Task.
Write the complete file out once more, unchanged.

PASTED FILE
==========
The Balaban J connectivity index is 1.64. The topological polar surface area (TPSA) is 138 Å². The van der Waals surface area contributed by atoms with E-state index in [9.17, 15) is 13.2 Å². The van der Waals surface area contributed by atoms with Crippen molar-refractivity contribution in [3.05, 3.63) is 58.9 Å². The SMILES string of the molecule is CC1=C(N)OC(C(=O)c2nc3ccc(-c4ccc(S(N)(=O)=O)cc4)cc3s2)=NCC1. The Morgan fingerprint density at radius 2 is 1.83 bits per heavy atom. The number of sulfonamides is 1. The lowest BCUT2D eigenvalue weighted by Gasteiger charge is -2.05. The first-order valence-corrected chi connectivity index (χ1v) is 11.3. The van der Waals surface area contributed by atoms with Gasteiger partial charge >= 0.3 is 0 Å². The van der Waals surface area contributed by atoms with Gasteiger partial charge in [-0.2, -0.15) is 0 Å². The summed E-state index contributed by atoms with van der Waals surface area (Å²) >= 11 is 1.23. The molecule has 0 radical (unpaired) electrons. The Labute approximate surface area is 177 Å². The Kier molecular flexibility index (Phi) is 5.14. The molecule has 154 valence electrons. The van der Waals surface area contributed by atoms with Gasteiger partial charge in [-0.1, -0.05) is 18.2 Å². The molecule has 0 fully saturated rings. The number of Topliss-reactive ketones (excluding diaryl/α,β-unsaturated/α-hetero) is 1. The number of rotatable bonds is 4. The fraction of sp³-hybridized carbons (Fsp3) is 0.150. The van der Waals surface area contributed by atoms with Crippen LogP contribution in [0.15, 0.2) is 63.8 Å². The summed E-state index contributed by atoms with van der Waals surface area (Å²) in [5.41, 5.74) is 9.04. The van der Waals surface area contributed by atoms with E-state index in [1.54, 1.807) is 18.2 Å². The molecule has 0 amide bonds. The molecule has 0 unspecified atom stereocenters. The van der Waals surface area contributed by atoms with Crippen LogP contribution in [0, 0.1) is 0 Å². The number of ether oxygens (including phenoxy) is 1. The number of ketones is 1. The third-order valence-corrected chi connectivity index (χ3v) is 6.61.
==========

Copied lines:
The Balaban J connectivity index is 1.64. The topological polar surface area (TPSA) is 138 Å². The van der Waals surface area contributed by atoms with E-state index in [9.17, 15) is 13.2 Å². The van der Waals surface area contributed by atoms with Crippen molar-refractivity contribution in [3.05, 3.63) is 58.9 Å². The SMILES string of the molecule is CC1=C(N)OC(C(=O)c2nc3ccc(-c4ccc(S(N)(=O)=O)cc4)cc3s2)=NCC1. The Morgan fingerprint density at radius 2 is 1.83 bits per heavy atom. The number of sulfonamides is 1. The lowest BCUT2D eigenvalue weighted by Gasteiger charge is -2.05. The first-order valence-corrected chi connectivity index (χ1v) is 11.3. The van der Waals surface area contributed by atoms with Gasteiger partial charge >= 0.3 is 0 Å². The van der Waals surface area contributed by atoms with Gasteiger partial charge in [-0.2, -0.15) is 0 Å². The summed E-state index contributed by atoms with van der Waals surface area (Å²) >= 11 is 1.23. The molecule has 0 radical (unpaired) electrons. The Labute approximate surface area is 177 Å². The Kier molecular flexibility index (Phi) is 5.14. The molecule has 154 valence electrons. The van der Waals surface area contributed by atoms with Gasteiger partial charge in [-0.1, -0.05) is 18.2 Å². The molecule has 0 fully saturated rings. The number of Topliss-reactive ketones (excluding diaryl/α,β-unsaturated/α-hetero) is 1. The number of rotatable bonds is 4. The fraction of sp³-hybridized carbons (Fsp3) is 0.150. The van der Waals surface area contributed by atoms with Crippen LogP contribution in [0.15, 0.2) is 63.8 Å². The summed E-state index contributed by atoms with van der Waals surface area (Å²) in [5.41, 5.74) is 9.04. The van der Waals surface area contributed by atoms with E-state index in [1.54, 1.807) is 18.2 Å². The molecule has 0 amide bonds. The molecule has 0 unspecified atom stereocenters. The van der Waals surface area contributed by atoms with Crippen LogP contribution in [0, 0.1) is 0 Å². The number of ether oxygens (including phenoxy) is 1. The number of ketones is 1. The third-order valence-corrected chi connectivity index (χ3v) is 6.61.